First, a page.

August 15 marks the 75th anniversary of Victory Over Japan Day, the day the Japanese surrendered bringing about an end to the Second World War.
VJ Day remembrance services across the UK have been scaled back significantly this year due to Covid-19 restrictions.
Alfie ‘Fred’ Lee, 94, from Hampshire, who took part in the Normandy landings in early June 1944, before being re-deployed, held a two-minute silence on Saturday, alongside two friends, to remember those who never made it home.
Reflecting on his time in the navy, Mr Lee said: “All I can say is, it was a wonderful experience. Frightening at times, very lucky at times. Some people never had that luck, I did. I can honestly say that I never really regretted volunteering.”
Victory in Europe Day, or VE Day, the day the German army surrendered on May 8 1945, is more widely commemorated in the UK but Allied forces continued to fight against the Imperial Japanese Army for several months afterwards.
Joining the Navy
Mr Lee volunteered for the navy on August 2 1943, just after he turned 17.
Despite signing up to the navy as a ‘boy’, owing to his age but also his youthful appearance, Mr Lee achieved his goal of becoming a stoker after managing to convince the priest in Skegness, where Mr Lee was completing training as a telephonist, to have a persuasive word with the Skipper.
“A stoker looks after the engine room and the boilers on board the ship.
“The reason I wanted to be a stoker was, at the time of volunteering, I had done three years as a boiler maker’s apprentice, so I really wanted to carry on being a stoker, which was part of my trade,” said Mr Lee, who admitted that at 17 he should never have been appointed a stoker.
Mr Lee was detailed to HMS Nith, a newly built river-class frigate named after the River Nith in south west Scotland and from February until June 1944, HMS Nith took part in nightly training exercises on the south coast of England in preparation for the D-Day landings.
On June 6, Mr Lee began his four-hour shift at 4am and was still in the boiler room when the ship landed troops on Gold Beach at 7.25am.
“Anyway, when I got up at 8 o’clock, all hell had let loose. It was unbelievable… the noise, shells dropping all around. We were a mile and half off the beach,” said Mr Lee.
In the early hours of June 24, HMS Nith was struck by a guided German bomber that landed on deck before blowing up.
Mr Lee said: “We had eight killed and 26 wounded on-board. I was fortunate really, I should have been on starboard side but that night when I came off watch, they put me on port side action stations. So, I was very very lucky.”
After undergoing repairs, HMS Nith set sail in February 1945 calling in at Gibraltar, Aden (Yemen), Port Said (Egypt), Bombay (India) before making it to Rangoon (now Yangon) where the ship was due to engage the Japanese.
Just outside Rangoon, the message through to the ship that the Japanese had left Rangoon and there was talk they were surrendering.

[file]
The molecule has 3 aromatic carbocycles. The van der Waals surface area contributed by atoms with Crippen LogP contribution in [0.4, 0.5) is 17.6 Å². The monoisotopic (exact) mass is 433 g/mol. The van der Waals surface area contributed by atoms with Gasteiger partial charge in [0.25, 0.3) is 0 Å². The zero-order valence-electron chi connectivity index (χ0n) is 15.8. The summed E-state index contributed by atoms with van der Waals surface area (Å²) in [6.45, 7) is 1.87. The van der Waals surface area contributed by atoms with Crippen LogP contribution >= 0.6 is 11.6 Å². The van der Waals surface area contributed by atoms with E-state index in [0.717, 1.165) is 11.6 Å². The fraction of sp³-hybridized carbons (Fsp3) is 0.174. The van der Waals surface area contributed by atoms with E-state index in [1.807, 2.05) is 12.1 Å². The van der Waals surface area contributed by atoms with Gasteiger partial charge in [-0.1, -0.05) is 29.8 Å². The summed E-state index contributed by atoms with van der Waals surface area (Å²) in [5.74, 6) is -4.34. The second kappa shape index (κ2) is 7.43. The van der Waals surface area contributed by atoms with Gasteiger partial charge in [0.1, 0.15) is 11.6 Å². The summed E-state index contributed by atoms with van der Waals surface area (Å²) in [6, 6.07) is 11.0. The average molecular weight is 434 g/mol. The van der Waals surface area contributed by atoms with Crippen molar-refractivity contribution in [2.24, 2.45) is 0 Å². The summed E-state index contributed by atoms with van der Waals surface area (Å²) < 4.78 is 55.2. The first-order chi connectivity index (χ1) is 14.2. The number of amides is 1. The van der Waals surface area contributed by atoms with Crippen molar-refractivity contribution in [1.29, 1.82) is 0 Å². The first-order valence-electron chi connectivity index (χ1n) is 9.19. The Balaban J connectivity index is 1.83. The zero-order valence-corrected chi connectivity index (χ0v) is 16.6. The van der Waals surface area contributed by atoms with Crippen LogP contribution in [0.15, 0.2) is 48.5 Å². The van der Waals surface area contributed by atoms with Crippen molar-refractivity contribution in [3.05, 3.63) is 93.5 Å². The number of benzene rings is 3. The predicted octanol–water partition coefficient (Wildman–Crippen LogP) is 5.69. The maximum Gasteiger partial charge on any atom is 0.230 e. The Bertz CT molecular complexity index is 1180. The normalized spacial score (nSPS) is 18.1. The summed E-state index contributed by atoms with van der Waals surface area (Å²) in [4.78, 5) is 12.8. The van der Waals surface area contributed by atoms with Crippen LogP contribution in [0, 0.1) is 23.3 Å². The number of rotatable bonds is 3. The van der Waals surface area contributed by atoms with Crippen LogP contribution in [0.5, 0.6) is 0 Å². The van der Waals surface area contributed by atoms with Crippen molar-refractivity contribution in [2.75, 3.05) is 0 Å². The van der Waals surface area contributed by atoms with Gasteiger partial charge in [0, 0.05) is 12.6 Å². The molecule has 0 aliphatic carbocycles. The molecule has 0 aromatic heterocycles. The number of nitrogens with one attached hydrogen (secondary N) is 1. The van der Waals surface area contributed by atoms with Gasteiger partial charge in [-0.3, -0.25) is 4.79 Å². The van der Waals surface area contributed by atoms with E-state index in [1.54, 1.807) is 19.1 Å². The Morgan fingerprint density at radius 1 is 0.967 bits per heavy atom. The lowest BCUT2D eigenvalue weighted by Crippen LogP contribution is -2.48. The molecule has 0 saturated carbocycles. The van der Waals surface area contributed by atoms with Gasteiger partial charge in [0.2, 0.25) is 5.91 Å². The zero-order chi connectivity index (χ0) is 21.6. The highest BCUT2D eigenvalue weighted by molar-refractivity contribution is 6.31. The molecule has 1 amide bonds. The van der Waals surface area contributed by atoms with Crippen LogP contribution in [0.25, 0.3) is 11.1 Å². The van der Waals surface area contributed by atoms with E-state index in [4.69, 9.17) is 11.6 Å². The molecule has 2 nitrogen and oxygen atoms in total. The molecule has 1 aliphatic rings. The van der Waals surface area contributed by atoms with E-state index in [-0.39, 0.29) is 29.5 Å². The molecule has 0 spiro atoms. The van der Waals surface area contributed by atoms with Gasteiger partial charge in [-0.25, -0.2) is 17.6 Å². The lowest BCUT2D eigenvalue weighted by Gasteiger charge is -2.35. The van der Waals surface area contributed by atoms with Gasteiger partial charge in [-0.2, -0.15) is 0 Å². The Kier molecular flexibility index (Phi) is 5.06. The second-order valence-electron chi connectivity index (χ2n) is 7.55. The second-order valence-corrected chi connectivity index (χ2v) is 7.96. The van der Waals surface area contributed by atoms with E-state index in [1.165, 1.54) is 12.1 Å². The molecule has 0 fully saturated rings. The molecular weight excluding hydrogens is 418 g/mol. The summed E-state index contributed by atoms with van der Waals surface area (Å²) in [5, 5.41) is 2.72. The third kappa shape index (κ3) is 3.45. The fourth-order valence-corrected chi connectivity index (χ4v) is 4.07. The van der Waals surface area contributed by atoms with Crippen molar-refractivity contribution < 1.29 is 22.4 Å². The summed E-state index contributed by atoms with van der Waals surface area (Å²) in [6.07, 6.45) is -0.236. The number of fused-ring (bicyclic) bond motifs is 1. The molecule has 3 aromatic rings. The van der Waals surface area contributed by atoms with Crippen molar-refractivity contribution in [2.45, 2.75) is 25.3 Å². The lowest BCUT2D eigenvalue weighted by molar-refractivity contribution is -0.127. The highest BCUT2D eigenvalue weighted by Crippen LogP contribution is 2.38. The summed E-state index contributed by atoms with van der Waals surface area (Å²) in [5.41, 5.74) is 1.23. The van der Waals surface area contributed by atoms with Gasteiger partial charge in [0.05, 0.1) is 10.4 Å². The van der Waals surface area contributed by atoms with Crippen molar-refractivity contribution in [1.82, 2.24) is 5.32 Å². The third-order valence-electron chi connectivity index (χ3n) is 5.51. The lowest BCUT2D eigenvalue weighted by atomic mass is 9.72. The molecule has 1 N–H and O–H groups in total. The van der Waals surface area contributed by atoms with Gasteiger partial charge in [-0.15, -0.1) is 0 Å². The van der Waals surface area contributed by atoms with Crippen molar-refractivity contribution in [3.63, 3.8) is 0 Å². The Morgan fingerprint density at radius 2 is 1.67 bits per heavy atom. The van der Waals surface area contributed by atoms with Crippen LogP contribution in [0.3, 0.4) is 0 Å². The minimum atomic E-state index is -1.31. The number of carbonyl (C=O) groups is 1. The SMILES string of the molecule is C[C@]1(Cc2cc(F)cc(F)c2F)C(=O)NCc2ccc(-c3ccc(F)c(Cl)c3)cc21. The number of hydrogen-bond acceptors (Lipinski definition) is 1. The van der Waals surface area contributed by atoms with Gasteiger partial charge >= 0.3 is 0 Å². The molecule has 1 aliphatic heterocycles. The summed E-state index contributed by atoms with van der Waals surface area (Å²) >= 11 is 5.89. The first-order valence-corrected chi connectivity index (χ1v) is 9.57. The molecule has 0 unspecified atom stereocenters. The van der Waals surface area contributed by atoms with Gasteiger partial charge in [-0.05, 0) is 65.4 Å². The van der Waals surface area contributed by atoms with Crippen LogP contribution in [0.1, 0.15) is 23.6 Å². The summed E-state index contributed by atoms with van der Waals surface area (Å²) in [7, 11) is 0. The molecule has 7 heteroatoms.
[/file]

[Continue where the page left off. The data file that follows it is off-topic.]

Mr Lee said: “On the way up the river, that was when the message came through that the Japanese had left Rangoon and there was talk they were surrendering.
“We stopped in the river for a while but eventually we were the first navy ship up into Rangoon harbour and when we got up there, one of the first things I noticed was there was a pinging on the side of the ship… ping, ping, ping.
“I said to one of the chaps, ‘What’s that’ and he said: ‘Get your head down, they’re firing at us’. The Japanese were up in the cranes – they had left a rear-guard behind.”
After the RAF cleared out the rear-guard, and the Japanese officially surrendered, HMS Nith was charged with transporting troops stopping off at various ports including Saigon (now Ho Chi Minh City), where Mr Lee spent Christmas Day on a tea plantation.
“We went to various different places, with our ship, and people went mad. They used to come out in all sorts of little boats surround the ship.
“We used to drop the odd packet of cigarettes over the side for them. They looked as though they were freed as much as we were really. They really enjoyed it,” said Mr Lee.
After thirteen months, HMS Nith returned to England in March 1946 to little fanfare.
“We got back into Plymouth. It was cold, it was foggy. We dropped off the destroyer at Plymouth and we just sailed up to Harwich and joined the rest of the ships. There was nobody there to say hello, well done, thank you, nothing,” said Mr Lee.
“When I came back, I went back to my old job. I got married, I married my young school sweetheart. We were married for 66 years. I have a son, two daughters and five granddaughters and that is my life.”
Taxi Charity for Military Veterans
According to the National Army Museum, around 9,000 British, Indian and Commonwealth soldiers were killed or wounded and 130,000 captured in Malaya and Singapore during the Far East Campaign.
In October 1956, HMS Nith, renamed ‘Domiat’ after being transferred to the Egyptian Navy, was sunk during the Suez Crisis by the British destroyer HMS Diana.
Mr Lee is supported by the Taxi Charity for Military Veterans who, in normal times, help organise day trips, special events and international travel for veterans.
This year the Taxi Charity for Military Veterans is delivering specially commissioned VJ Day commemorative tins, which feature a design by the war artist Thomas Dugdale, to WWII veterans – more details can be found by visiting the website www.taxicharity.org.